California school construction companies are about to enter a golden age.
A new California law is set to go into effect in January that will bring in up to $550 million annually for efficiency and clean energy school construction projects.
Details for the distribution of these funds are still being worked out, but the end result will be a huge success for the state's construction trades.
Last month, California voters overwhelmingly approved a measure, Proposition 39, that closes a corporate tax loophole for out-of-state businesses.
The new tax revenue will bring in roughly $2.75 billion total for the next five years from businesses located outside of California. A little known part of Prop 39 directs a portion of the money towards installing new windows, providing better insulation, updating to LED lighting and creating other green projects for California public schools.
The biggest beneficiaries of this new money for upgrades to state schools will be the construction industry.
"This is really great news for us," said Cesar Diaz, legislative director for the State Building and Construction Trades Council of California. "We expect this to be huge boost for our businesses, particularly those that do green schools construction work."
Most of the Prop 39 school money will likely be directed towards upgrading school facilities and not constructing new buildings.
"(Prop 39) will drive more business towards retrofitting existing structures," said Nicole Biggard, a professor at UC Davis' Energy Efficiency Center. "I think the revenue coming in will be a big boost for our businesses. It will really increase the market of the construction industry. It will also grow the workforce as well."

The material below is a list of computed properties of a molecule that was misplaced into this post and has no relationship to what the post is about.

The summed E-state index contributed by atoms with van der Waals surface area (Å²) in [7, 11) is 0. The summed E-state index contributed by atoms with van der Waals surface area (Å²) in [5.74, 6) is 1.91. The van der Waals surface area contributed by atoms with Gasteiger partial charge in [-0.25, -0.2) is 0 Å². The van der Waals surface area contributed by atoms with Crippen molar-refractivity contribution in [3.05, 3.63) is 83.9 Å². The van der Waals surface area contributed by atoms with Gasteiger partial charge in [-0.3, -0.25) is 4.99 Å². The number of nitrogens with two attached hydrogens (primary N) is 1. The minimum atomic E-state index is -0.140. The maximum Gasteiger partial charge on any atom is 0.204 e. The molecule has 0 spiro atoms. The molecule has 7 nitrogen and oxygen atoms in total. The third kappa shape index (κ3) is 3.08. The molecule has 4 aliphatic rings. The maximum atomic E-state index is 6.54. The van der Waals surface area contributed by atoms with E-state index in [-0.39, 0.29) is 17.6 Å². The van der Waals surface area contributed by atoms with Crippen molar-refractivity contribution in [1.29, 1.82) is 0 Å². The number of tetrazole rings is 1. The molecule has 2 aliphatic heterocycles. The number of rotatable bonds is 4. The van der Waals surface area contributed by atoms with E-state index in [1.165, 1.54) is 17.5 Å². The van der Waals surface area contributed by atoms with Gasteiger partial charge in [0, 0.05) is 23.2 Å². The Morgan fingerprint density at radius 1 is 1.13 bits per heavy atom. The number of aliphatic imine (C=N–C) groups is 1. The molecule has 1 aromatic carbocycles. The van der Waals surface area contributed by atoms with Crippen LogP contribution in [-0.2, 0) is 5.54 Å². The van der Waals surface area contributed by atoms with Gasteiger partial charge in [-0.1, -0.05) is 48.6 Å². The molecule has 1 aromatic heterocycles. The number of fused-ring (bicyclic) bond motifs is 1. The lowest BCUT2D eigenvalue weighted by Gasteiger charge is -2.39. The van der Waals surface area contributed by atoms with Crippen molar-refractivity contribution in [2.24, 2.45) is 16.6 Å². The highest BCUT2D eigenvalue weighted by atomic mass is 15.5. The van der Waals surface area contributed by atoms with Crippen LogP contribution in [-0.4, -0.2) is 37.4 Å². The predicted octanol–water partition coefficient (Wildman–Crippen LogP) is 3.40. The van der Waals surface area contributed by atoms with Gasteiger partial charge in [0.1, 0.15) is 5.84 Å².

Diaz said his organization actively campaigned for Prop 39 during the California election season.
"We worked really hard to let voters know how important Prop 39 is for our schools' buildings. It's not just about construction. It's about making our schools more energy efficient. This is our chance to finally upgrade facilities which have fallen apart in recent years."
Kate Gordon, vice president for energy and environment at the Center for American Progress in Washington, D.C. recently wrote a white paper on Prop 39. Gordon said there are huge clean energy projects that California schools need.
"Every school in a district is different, but AC/HV is particularly important," Gordon said. "Airflow has a big impact on students."
Diaz said schools need to be retrofitted in almost every area.
"We're talking about plumbing, roofing, windows, water, electricity -- you name it and the schools need it."
Gordon said an effective energy retrofit comes about with high quality construction and a good maintenance plan.
Next page: Distributing the money
"It's not just the technology that goes into these buildings," Gordon said. "It's also about who builds and the maintenance of the work that determine how efficient they are."
Many school facilities in California are in poor shape. This is particularly true for large urban districts and farming communities in the state's Central Valley area.
"There are schools that are literally falling apart, " Gordon said. "There are huge air quality issues in some classrooms. There are a lot of portable classrooms that are not in great shape, so this is an obvious place to invest California dollars."
Diaz said that construction companies are ready to begin applying for school projects.
"We're really eager to get started," he said.
"The legislature is figuring out how to distribute the money," Gordon said. "Right now, there are three pieces of legislature before (the state assembly) and we expect the governor in January to put something in the budget that hopefully the legislature will consider."
State officials cautioned on the timing for distributing the tax money.
"Right now we really don't know how this will all shake out," said Eric Lamoureux, a spokesperson for the California Department of General Services, which oversees school construction. "We're expecting a lot of activity around getting these funds to the construction business, but we just don't know how long it will take and what (distribution) will look like."